I’m building a headphone amplifier to use at my desk at work. A headphone amplifier with honest-to-goodness vacuum tubes.
This of course is the side project I began while the family was out of town for a week. I wanted to build something satisfyingly quickly while I took a break from planning that preamp. I’m pretty sure at the time I figured it would take a month total. Heh. Nine and counting.
It’s what they call a “class A” tube headphone amplifier, which means it runs hot. And it’s an OTL design, which stands for “output transformerless” (or something), which means the tubes do the job of pushing the music into your headphones, instead of using a transformer to convert some of that voltage into the current your headphones need. So naturally it now has a pair of audio transformers in there, custom wound for me by an industry legend, and a knob that lets you select the output impedance that best matches your headphones — OTL (600 ohms), 32 ohms or 60 ohms.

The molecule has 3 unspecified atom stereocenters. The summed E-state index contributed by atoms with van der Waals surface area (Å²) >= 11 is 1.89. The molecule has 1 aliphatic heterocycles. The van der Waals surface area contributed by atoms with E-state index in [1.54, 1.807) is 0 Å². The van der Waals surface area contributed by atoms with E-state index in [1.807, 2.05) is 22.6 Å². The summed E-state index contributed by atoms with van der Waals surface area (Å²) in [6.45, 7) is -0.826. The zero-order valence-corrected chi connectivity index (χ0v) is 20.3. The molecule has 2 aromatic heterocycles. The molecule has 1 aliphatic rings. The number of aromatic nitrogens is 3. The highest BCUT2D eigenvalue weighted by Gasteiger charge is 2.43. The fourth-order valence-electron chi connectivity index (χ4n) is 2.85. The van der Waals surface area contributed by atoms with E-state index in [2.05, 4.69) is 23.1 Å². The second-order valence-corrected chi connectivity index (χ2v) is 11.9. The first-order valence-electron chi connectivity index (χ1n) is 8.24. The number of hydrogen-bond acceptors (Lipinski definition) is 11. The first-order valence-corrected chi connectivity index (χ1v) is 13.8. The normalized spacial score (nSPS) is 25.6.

Oh, and a very, very fancy volume control: a collection of six separate circuit boards (eleven, if you count the ones piggy-backing on the main board) that combine to use light to vary the voltage (LDR, light-dependent resistor). And provide a dual panel LED (light-emitting diode) to show what the volume for each ear is set to. And relay-based input selection. And a 12 volt trigger, which means there’s a big power switch in the back that you leave on all the time, and push the volume control knob to switch the tubes off and on. And of course a remote control. Every headphone amp needs a remote control, I’m pretty sure of that.
Almost forgot the built-in DAC.